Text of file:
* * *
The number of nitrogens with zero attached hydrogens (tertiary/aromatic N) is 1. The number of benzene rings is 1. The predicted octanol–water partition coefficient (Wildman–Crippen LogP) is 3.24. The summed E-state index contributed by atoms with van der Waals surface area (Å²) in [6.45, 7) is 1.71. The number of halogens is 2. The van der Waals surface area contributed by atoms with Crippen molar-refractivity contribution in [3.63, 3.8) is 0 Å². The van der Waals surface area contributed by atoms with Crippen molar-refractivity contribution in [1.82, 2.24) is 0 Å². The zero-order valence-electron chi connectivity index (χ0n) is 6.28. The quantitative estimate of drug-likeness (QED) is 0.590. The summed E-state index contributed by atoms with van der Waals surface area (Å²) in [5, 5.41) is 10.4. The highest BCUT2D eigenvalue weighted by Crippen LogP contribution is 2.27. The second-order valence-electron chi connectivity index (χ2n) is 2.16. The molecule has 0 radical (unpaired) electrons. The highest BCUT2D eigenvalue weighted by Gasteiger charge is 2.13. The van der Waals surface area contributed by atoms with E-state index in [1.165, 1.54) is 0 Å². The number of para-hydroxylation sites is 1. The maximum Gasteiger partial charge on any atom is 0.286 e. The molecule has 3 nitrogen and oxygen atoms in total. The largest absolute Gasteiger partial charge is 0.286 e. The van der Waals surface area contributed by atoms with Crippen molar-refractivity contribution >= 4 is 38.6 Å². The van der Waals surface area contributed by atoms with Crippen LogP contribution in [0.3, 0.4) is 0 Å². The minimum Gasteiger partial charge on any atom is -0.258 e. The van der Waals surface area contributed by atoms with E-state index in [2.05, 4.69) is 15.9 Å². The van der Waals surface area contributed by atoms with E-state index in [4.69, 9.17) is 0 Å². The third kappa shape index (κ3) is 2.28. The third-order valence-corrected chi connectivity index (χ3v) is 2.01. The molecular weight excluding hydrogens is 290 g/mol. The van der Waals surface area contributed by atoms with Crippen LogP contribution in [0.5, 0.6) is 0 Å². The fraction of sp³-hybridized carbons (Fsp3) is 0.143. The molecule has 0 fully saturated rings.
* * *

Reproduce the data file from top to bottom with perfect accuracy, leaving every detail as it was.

The number of nitrogens with zero attached hydrogens (tertiary/aromatic N) is 1. The number of benzene rings is 1. The predicted octanol–water partition coefficient (Wildman–Crippen LogP) is 3.24. The summed E-state index contributed by atoms with van der Waals surface area (Å²) in [6.45, 7) is 1.71. The number of halogens is 2. The van der Waals surface area contributed by atoms with Crippen molar-refractivity contribution in [3.63, 3.8) is 0 Å². The van der Waals surface area contributed by atoms with Crippen molar-refractivity contribution in [1.82, 2.24) is 0 Å². The zero-order valence-electron chi connectivity index (χ0n) is 6.28. The quantitative estimate of drug-likeness (QED) is 0.590. The summed E-state index contributed by atoms with van der Waals surface area (Å²) in [5, 5.41) is 10.4. The highest BCUT2D eigenvalue weighted by Crippen LogP contribution is 2.27. The second-order valence-electron chi connectivity index (χ2n) is 2.16. The molecule has 0 radical (unpaired) electrons. The highest BCUT2D eigenvalue weighted by Gasteiger charge is 2.13. The van der Waals surface area contributed by atoms with E-state index in [1.165, 1.54) is 0 Å². The number of para-hydroxylation sites is 1. The maximum Gasteiger partial charge on any atom is 0.286 e. The molecule has 3 nitrogen and oxygen atoms in total. The largest absolute Gasteiger partial charge is 0.286 e. The van der Waals surface area contributed by atoms with Crippen molar-refractivity contribution >= 4 is 38.6 Å². The van der Waals surface area contributed by atoms with Crippen LogP contribution in [0.3, 0.4) is 0 Å². The minimum Gasteiger partial charge on any atom is -0.258 e. The van der Waals surface area contributed by atoms with E-state index in [2.05, 4.69) is 15.9 Å². The van der Waals surface area contributed by atoms with E-state index in [4.69, 9.17) is 0 Å². The third kappa shape index (κ3) is 2.28. The third-order valence-corrected chi connectivity index (χ3v) is 2.01. The molecular weight excluding hydrogens is 290 g/mol. The van der Waals surface area contributed by atoms with Crippen LogP contribution in [0.5, 0.6) is 0 Å². The fraction of sp³-hybridized carbons (Fsp3) is 0.143. The molecule has 0 fully saturated rings.